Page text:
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Overweight Populations Make As Much Enviro Impact As Overpopulation

Evolution American-Style

When discussing the environment, overpopulation and consumption are two topics that come up pretty regularly. We all know that having too many people in the world would mean resources would quickly deplete. However, according to a group of biologists, a better way to measure environmental impact is by the overall weight of humanity rather than the amount of people roaming the planet.

According to their data, using average height and body mass index combined with the number of adults on Earth, the total adult population weighs 287 million tons. This does not include children and will continue to grow in the coming decades, as the population head towards 9 billion. It is now over 7 billion.

Of the 287 million tons, 15 million is due to people being overweight, and 3.5 million due to obesity. Unsurprisingly, North America is the most overweight continent, with the average person weighing in around 178 pounds. In Asia, the average weight is 127 pounds. The global average weight is 137 pounds.

According to Professor Ian Roberts, North America only accounts for 6% of the global population, but is responsible for over one third of the world’s obese population. “If every country in the world had the same level of fatness that we see in the USA, in weight terms that would be like an extra billion people of world average body mass,” he said. While it might be easy to assume obesity is the result of nations with little to no poverty, there are also countries like Japan that are economically stable but still have low levels of obesity.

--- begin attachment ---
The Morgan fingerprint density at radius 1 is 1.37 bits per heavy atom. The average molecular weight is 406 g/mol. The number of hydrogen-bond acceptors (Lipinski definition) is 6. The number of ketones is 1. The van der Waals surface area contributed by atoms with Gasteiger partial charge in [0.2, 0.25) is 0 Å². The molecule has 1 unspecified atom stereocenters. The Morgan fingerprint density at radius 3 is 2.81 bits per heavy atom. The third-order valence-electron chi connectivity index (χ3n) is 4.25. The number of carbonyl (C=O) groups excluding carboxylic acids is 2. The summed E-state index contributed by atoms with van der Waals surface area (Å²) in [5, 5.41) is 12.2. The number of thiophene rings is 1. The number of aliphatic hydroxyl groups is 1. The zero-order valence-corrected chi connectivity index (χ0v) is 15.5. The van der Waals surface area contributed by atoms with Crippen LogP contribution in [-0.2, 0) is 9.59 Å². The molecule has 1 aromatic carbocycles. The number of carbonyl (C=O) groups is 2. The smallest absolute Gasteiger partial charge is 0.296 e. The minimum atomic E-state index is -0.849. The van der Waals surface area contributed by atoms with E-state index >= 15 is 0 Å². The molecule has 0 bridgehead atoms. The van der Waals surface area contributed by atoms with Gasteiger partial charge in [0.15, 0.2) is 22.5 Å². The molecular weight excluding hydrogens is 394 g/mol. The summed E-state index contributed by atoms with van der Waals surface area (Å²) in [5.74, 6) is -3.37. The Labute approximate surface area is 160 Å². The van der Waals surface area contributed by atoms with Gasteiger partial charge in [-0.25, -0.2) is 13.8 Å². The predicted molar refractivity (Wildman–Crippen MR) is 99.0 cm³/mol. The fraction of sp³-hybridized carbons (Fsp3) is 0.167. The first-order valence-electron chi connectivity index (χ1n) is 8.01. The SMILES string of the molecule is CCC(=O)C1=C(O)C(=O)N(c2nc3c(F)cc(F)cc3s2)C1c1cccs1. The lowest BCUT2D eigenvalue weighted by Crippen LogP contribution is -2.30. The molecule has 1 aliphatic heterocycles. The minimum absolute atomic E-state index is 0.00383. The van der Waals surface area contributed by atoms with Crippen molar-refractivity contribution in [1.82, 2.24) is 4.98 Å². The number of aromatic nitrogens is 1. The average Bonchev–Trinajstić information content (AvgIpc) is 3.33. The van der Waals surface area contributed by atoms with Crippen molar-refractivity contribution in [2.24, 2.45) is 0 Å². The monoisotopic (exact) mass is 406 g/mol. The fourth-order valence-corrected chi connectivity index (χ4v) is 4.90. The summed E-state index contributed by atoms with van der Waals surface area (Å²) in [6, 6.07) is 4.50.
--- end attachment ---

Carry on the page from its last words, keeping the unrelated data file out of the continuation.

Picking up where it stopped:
“We often point the finger at poor women in Africa having too many babies,” Professor Roberts noted. “But we’ve also got to think of this fatness thing; it’s part of the same issue of exceeding our planetary limits.”

He makes a pretty inarguable point there. Adding more people to the planet is obviously part of the problem, but if we add the weight of a toddler onto our midsection over the course of a few months or years, is that really much different?

via New Scientist
Image CC licensed by Mike Licht: Evolution, American-Style

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  • http://humanbodysize.com/ Samarastt

    Professor Roberts  and his associates are correct based on my 37 years of research on how increasing height and body weight are harmful to our health, longevity and survival as a race. My findings are documented in 40 peer-reviewed papers and seven books. See Human Body Size and the Laws of Scaling: Physiological, Performance, Growth, Longevity, and Ecological Ramifications, Nova Science Publishers, NY, 2007. The increase in human size has a major impact on our food, water and energy needs. It also consumes more natural resources and promotes water, land and air pollution. For a list of papers on the subject, see http://www.humanbodysize.com

    A recent paper, A New Study Of Sardinian Men Finds Height Is A Factor In Longevity” was published last month in the journal, Biodemography and Social Biology. The findings in this paper support 12 longevity and 20 mortality studies that previously found that increased height and weight promote chronic disease and reduce longevity.